These days, recommendations for the “right” amount of exercise are all over the place. And I’m sure it’s incredibly confusing.
But there’s one thing everyone can agree on: Exercise increases longevity and helps improve — or reverse — most health issues. Of course, in true American fashion, our society leans toward the belief that more is better.
And while that may be true in some cases, the latest research shows that just a little exercise actually goes a very long way where stroke risk is concerned.
Any exercise beats no exercise at all
A new study from Sweden looked at data from the Physical Activity Pre-Stroke Gothenburg cohort. Just under half of the participants were women, with an average age of 73.
Subjects self-reported their activity levels, on a scale of one to four. They scored themselves as one of the following:
1) Low: No physical activity
2) Light: Any activity (walking, housecleaning, etc.) totaling at least four hours weekly
3) Moderate: Regular light activity plus two to three hours of specific, dedicated workouts weekly
4) High: Hard physical training — similar to the rigorous training of competitive athletes
Results showed that stroke was significantly more severe in physically inactive subjects, when compared to subjects who got light or moderate exercise. And notably, there was no difference in outcome between the latter two. Meaning moderate activity didn’t offer any additional protection than light activity.
But here’s the important part: When compared to inactive subjects, adults who engaged even in light physical activity prior to a stroke or transient ischemic attack (TIA) were more than twice as likely to suffer only a mild event, rather than a severe one.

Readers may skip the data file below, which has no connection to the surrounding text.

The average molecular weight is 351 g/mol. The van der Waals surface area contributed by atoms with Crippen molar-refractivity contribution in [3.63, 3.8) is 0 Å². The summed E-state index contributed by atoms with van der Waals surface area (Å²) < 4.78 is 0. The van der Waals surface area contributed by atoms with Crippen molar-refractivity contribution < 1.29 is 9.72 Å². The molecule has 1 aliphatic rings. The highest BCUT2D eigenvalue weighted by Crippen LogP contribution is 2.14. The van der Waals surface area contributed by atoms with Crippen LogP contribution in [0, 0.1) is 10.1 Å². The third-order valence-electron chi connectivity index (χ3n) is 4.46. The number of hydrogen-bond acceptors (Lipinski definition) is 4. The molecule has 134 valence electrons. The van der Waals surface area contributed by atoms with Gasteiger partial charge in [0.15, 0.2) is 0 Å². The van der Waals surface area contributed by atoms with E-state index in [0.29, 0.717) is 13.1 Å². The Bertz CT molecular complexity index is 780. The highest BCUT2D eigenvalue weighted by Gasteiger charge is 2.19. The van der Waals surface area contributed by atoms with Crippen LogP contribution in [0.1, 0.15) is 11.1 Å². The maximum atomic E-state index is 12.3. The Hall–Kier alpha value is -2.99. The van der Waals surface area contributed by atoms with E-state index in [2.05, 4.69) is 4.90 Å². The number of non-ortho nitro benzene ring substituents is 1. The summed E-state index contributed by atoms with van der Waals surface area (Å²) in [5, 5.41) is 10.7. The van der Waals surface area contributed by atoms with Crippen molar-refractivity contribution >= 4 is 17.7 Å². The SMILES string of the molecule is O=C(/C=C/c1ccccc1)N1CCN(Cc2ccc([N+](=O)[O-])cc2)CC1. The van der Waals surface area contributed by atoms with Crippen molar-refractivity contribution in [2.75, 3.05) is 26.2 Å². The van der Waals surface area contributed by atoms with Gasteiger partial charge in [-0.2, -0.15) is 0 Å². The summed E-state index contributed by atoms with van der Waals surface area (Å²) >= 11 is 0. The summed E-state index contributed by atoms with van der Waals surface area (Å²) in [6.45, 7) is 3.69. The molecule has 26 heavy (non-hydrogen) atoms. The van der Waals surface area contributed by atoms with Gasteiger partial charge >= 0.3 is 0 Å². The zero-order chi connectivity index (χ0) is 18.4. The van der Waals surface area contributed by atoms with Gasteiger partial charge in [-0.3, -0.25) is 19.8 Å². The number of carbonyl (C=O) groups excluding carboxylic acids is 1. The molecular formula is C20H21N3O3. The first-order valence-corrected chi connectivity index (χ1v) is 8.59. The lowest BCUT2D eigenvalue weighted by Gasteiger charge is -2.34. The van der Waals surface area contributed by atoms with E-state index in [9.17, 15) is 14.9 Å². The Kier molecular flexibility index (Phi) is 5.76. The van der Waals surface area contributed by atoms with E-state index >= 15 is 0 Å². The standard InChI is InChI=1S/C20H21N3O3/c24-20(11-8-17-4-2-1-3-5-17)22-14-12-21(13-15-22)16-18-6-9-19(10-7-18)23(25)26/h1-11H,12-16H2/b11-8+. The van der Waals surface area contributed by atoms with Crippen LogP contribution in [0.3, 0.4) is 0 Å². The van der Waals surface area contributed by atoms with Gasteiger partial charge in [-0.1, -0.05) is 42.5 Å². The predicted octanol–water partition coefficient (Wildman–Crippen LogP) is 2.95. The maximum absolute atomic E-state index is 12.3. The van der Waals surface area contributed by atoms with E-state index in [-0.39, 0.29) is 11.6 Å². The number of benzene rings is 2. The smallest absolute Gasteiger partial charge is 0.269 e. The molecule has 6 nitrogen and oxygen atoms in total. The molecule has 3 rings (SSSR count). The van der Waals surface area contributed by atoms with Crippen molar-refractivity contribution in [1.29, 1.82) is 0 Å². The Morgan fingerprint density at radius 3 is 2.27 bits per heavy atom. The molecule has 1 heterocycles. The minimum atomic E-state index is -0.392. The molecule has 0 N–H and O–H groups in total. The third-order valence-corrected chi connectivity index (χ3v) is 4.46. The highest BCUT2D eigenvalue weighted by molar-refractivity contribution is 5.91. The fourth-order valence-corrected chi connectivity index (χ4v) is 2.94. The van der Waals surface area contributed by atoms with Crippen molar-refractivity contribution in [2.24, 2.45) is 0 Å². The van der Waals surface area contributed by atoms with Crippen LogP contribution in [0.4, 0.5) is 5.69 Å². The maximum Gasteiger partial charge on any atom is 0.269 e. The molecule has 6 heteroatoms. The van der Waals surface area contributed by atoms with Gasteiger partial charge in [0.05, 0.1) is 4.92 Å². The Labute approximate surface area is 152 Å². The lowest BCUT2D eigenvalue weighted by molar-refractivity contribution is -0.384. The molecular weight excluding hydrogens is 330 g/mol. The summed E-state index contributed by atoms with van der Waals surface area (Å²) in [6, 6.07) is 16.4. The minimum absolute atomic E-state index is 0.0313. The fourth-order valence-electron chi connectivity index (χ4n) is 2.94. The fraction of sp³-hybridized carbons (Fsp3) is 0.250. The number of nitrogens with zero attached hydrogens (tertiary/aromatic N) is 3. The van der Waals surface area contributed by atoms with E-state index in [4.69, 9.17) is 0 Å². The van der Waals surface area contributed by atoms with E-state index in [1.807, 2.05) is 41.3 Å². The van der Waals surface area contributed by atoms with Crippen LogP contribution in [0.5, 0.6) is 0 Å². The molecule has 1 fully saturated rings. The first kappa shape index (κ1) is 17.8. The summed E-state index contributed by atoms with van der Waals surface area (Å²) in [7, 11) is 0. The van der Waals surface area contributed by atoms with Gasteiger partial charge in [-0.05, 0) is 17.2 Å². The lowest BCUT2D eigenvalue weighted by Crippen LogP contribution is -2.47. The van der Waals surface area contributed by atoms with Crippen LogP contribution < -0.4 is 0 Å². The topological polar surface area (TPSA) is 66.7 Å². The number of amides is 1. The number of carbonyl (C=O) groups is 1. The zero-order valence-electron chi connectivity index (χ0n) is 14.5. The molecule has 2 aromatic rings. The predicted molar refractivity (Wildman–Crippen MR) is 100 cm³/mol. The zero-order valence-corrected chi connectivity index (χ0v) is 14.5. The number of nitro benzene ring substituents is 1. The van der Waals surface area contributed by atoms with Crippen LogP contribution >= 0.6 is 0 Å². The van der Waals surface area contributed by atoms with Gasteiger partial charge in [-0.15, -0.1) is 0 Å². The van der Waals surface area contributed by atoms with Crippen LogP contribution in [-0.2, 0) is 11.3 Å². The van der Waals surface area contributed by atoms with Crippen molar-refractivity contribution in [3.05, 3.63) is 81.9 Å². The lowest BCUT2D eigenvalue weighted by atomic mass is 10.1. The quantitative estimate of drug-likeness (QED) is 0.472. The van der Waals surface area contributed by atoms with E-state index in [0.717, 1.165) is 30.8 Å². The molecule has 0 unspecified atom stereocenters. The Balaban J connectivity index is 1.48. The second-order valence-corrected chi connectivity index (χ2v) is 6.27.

Translation: A simple daily walk could mean the difference between recovery and disability… And possibly even life and death.
This is a pretty big deal since most other studies examining stroke severity have focused only on higher intensity exercise. This one, in contrast, looked at what I consider to be very attainable levels. And it found that easy activities anyone can do, like walking or bicycling, can have a major impact.
In other words — no gym membership? No problem. If you own a pair of comfy walking shoes, you’re still in business to protect your heart health.
Minimal investment… maximum returns
I live in a city where walking is a necessary part of life — there’s no getting around Manhattan otherwise. I consider it one of the premier perks of urban living. And studies like this just drive that point home.
But what makes this study even better news is that it shows you don’t have to walk everywhere you go in order to reap the benefits. A mere four hours per week of walking — or a simple half-hour stroll per day — can reduce the severity of a future stroke by a considerable margin.
That’s impressive by itself! But this is just one study in a growing pile that demonstrates the life-changing impact of regular walking.
In case you’ve forgotten, take a look at some other ways long-intensity exercise helps improve your longevity and risk of chronic disease:
- Mild intensity exercise like walking slams the brakes on cognitive decline.
- A simple walking program can improve symptoms of peripheral artery disease.
- Walking to work slashes your risk of diabetes, high blood pressure, and obesity.
- Older men who walk the most enjoy better physical and mental health.
- Regular walking can boost energy reduce fatigue in cancer patients.
The effects are pretty impressive. And again, that’s merely a handful of the research I’ve shared with you over the years.
So, what are you doing still sitting here reading this? Get up and go take a walk! Thirty minutes is all it takes. And you’d be hard pressed to find a better bang for your buck.